Home US Congressman Tries Digg for Politics

US Congressman Tries Digg for Politics

Launched a couple of weeks ago by U.S. Representative John R. Kuhl, Jr., a Republican from New York’s 29th District, the “Fix Washington” project aims to make DC politics a user generated affair. Noting that the majority of Americans aren’t happy with the way Washington is run, Kuhl is soliciting ideas for bills until July 18th. Kuhl will then choose his favorite 5 submissions and users will vote for the best, and the winning idea will be introduced on the floor of the US House of Representatives. It’s a novel idea, certainly, but is it a good one?

Last week, we mentioned Oh Boy Obama, a “user generated campaign think tank” that used Digg-style voting to seek campaign ideas for presumptive Democratic nominee Barack Obama. We said that even though the site’s “users will be the most dedicated campaign supporters — not representative of the country at large — the site can be used as an early testing ground to gauge reaction to new ideas,” and noted that it would likely energize the grassroots. But commenters were less sure.

“There is a certain element of mob mentality (ala Digg) that may … hinder actual progress,” said commenter Megatron. “The internet is great for giving everyone a say, but it tends to bring out the wackos.” While commenter Morgan noted that you risk alienating many of your constituents if you pay too much attention to the type of people who would participate in a site like Oh Boy Obama — which as we said would likely be the most fervent campaign supporters.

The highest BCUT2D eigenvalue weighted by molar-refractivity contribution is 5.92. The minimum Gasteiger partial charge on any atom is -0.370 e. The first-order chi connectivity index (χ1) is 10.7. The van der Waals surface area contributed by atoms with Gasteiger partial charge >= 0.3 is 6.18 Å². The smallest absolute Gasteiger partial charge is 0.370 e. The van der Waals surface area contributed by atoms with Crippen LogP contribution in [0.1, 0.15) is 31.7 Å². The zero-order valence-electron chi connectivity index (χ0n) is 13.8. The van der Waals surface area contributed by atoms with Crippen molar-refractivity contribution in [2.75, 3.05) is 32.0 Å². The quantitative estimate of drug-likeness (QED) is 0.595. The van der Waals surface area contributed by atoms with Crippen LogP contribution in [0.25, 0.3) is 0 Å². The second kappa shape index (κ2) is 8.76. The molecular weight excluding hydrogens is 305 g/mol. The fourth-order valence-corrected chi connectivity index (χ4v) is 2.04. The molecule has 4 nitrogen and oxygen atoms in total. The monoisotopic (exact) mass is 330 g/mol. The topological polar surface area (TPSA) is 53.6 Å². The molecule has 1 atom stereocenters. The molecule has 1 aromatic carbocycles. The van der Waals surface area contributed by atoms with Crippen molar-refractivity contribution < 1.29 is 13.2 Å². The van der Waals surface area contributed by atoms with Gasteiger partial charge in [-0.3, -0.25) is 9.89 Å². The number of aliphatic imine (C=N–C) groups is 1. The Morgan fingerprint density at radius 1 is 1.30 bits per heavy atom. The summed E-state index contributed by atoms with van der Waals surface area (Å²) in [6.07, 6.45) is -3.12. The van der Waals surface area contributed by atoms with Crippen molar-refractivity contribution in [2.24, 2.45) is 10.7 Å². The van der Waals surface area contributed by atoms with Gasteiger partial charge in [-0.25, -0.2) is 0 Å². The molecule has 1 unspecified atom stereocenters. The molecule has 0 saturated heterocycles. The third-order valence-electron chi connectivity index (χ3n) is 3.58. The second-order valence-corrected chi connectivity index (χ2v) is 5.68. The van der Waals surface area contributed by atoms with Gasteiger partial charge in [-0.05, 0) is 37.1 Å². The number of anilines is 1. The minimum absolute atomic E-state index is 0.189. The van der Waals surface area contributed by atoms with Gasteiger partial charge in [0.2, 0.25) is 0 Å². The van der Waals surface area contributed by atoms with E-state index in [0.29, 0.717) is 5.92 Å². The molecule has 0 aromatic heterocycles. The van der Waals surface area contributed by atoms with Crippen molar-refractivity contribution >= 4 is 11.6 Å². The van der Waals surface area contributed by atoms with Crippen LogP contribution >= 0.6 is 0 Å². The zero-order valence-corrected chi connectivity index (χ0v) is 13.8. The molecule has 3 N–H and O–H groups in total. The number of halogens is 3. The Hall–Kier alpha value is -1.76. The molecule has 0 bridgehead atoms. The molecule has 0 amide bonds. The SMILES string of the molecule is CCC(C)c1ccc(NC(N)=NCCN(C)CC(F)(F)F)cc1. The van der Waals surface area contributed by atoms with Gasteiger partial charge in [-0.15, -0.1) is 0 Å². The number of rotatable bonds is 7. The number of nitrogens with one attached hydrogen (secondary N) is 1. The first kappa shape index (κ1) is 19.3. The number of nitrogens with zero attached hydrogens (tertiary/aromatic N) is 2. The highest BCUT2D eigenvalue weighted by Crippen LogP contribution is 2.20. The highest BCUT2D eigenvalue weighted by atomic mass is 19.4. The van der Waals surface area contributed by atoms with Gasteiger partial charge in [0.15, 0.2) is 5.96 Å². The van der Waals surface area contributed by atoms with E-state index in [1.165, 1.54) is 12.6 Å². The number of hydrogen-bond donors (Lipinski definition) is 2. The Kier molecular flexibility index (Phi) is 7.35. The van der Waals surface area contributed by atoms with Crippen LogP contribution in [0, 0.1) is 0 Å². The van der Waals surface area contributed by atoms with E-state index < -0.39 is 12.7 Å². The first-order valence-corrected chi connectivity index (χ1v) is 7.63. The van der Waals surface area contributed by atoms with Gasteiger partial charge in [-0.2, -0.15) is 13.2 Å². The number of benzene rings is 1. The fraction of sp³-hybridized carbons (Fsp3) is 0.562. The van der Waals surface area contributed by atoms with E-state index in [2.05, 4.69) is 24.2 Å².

Kuhl’s “Fix Washington” campaign is essentially the same idea — a user generated political think tank — but on a more local level. Dr. Denny at Scholars and Rogues isn’t buying it. “Rep. Kuhl has reduced the American system of government to a reality game show,” he wrote. “He’s asking for his constituents to do his thinking for him.”

However, like Oh Boy Obama, Kuhl’s idea isn’t necessarily a bad one — though it does have faults. Kuhl is actually following two of our rules for crowdsourcing. He’s realized that crowds are better at vetting content than creating it — though he’s asking for idea submissions, the real meat of his project is in letting users vote on the best from a preselected list. And therein lies his second smart move — he’s realized that not everything can be democratic and will be selecting the five top submissions himself.

Kuhl’s idea also has the same problems as Oh Boy Obama. It’s very unlikely that most of his constituents have ever even been to his web site, which means that the people submitting and voting on ideas are likely not the best representation of his district. Further, it will be interesting to see how he’ll verify that the people voting on and submitting ideas actually are his constituents. However, as Tip O’Neill said, all politics is local. Kuhl’s idea, while not perfect and perhaps just a publicity stunt, is a novel idea that puts a little extra legislative power in the hands of the voters at a local level… should they choose to participate. I’ll be interested to see how it turns out.

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